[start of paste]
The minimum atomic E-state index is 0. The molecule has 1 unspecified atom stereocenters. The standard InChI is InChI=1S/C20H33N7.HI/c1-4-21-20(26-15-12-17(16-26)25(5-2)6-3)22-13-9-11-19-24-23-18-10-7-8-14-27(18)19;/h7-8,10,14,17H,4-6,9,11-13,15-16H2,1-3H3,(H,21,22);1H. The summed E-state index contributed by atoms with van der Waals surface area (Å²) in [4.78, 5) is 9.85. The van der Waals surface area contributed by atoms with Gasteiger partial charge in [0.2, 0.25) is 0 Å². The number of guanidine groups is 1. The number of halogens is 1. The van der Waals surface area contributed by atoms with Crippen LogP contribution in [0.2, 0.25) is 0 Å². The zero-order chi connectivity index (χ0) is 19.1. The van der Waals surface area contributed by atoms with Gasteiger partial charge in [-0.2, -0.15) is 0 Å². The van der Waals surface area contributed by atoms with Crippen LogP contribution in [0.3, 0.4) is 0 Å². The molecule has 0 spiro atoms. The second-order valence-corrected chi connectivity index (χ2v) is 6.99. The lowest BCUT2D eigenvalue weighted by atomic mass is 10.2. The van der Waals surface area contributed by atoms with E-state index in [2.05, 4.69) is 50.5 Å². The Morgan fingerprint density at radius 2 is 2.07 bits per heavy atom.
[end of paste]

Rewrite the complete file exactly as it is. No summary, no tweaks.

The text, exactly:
The minimum atomic E-state index is 0. The molecule has 1 unspecified atom stereocenters. The standard InChI is InChI=1S/C20H33N7.HI/c1-4-21-20(26-15-12-17(16-26)25(5-2)6-3)22-13-9-11-19-24-23-18-10-7-8-14-27(18)19;/h7-8,10,14,17H,4-6,9,11-13,15-16H2,1-3H3,(H,21,22);1H. The summed E-state index contributed by atoms with van der Waals surface area (Å²) in [4.78, 5) is 9.85. The van der Waals surface area contributed by atoms with Gasteiger partial charge in [0.2, 0.25) is 0 Å². The number of guanidine groups is 1. The number of halogens is 1. The van der Waals surface area contributed by atoms with Crippen LogP contribution in [0.2, 0.25) is 0 Å². The zero-order chi connectivity index (χ0) is 19.1. The van der Waals surface area contributed by atoms with Gasteiger partial charge in [-0.2, -0.15) is 0 Å². The van der Waals surface area contributed by atoms with Crippen LogP contribution in [0.3, 0.4) is 0 Å². The molecule has 0 spiro atoms. The second-order valence-corrected chi connectivity index (χ2v) is 6.99. The lowest BCUT2D eigenvalue weighted by atomic mass is 10.2. The van der Waals surface area contributed by atoms with E-state index in [2.05, 4.69) is 50.5 Å². The Morgan fingerprint density at radius 2 is 2.07 bits per heavy atom.